If you’re gathering with loved ones and friends for the Thanksgiving holiday, it seems there’s always a homemade pie on the table. Take a closer look at the pie before cutting into it this year. Did the baker make slits in the top of the pie to allow steam to escape or did they use a “pie bird” similar to the one recently gifted to your Vanishing Texana Museum?
During the Victorian Age in England, pies of all kinds were popular. Meat, fruit, egg, and vegetables pies were all the rage. Wooden stoves were the standard oven for baking and so temperatures could vary greatly. The pie’s filling would often boil over, flooding the top of the pie pastry. The filling could also leak down onto the bottom of the oven making a sticky and sometimes smelly mess. Thanks to an unknown baker who decided to use a piece of open glass tube to vent the center of the pie, the steam that had built up could escape without causing any other damage. Word spread quickly and soon every baker was using some sort of steam release device in the center of the pie.
Originally the vents were made of glass and were tubular or funnel shaped, but ceramic materials were also used. The venting device was placed in the center of the pie with the upper crust pressed around it. Once in place, the vents supported the upper pastry and kept the filling from overflowing.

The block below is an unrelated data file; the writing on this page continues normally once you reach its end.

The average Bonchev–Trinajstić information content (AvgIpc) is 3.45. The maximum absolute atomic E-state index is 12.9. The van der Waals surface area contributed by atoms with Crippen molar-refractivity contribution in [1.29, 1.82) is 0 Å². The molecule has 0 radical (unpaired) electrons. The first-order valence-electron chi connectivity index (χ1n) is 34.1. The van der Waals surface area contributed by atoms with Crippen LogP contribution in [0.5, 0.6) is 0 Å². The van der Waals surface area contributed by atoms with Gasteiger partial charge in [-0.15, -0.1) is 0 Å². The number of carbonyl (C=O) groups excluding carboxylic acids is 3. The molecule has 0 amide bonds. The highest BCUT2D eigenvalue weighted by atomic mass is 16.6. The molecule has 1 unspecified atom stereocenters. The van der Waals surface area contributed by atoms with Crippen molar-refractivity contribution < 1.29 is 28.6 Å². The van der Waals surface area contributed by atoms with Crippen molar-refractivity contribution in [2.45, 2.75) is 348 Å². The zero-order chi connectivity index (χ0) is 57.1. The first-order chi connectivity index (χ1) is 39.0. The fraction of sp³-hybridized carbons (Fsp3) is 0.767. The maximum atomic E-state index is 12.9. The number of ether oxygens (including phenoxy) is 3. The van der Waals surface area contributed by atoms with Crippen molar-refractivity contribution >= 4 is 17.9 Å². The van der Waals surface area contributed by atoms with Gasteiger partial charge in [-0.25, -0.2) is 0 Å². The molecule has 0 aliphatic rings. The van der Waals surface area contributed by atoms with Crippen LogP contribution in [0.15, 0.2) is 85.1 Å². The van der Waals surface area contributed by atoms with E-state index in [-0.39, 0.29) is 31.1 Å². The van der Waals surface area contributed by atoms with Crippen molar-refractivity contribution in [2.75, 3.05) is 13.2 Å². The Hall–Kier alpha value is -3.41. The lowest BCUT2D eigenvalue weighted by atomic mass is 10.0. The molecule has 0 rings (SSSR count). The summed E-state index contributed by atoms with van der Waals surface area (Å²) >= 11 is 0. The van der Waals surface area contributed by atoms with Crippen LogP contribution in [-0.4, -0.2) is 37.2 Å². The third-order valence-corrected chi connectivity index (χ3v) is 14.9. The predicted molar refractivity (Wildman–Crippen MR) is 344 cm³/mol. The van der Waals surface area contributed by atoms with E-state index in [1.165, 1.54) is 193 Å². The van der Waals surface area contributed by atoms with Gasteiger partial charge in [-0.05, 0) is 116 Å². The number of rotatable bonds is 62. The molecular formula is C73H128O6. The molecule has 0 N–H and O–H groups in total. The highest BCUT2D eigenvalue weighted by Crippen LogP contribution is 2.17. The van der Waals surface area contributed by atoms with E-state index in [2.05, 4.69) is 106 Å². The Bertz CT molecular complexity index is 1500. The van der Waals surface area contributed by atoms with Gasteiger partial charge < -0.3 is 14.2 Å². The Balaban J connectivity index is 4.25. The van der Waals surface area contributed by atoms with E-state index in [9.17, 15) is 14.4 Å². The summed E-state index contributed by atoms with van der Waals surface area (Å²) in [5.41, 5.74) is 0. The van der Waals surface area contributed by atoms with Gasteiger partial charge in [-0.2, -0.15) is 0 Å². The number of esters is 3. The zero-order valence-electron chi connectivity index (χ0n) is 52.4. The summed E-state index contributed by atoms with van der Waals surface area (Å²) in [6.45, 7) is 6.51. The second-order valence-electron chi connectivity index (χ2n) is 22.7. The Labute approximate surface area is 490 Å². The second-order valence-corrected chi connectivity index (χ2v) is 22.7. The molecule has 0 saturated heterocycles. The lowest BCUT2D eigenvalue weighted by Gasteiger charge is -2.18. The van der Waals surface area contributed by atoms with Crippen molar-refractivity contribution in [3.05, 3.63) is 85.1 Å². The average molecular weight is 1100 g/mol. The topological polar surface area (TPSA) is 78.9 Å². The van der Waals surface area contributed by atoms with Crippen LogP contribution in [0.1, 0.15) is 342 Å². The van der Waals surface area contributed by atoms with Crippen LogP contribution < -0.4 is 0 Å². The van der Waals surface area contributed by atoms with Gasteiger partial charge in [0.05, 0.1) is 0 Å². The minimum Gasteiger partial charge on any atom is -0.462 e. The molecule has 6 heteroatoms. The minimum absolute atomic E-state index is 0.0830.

It wasn’t until the 1930’s that U.S. and British companies, using fired ceramics, began to make the vents into shapes that quickly became an art form, particularly those that looked like a bird. The bird design became so popular that the venting device became known as a “pie bird” regardless of its shape or the material it was made of.
Why a bird shape? The English have a nursery rhyme titled "Sing a Song of Sixpence." It makes reference to "four and twenty blackbirds baked in a pie..." and pie historians believe that this reference was the reason the traditional pie vent went from a funnel shape to the design of a bird.
When a pie has a pie bird, the upper crust doesn't need any other piercings for steam to escape. Some bakers prefer this unbroken, smooth look feeling it offers a more visually pleasing impression when presented. Some cooks also like the look of a whole pie served with the pie bird in place and feel its old fashioned look adds a warm memory to a meal.
Your Vanishing Texana Museum is closed Thursday and Friday of Thanksgiving week, but will be open on Saturday, November 28th from 11-4. We invite you and your family to visit. As always, admission and parking are free at our 300 South Bolton location.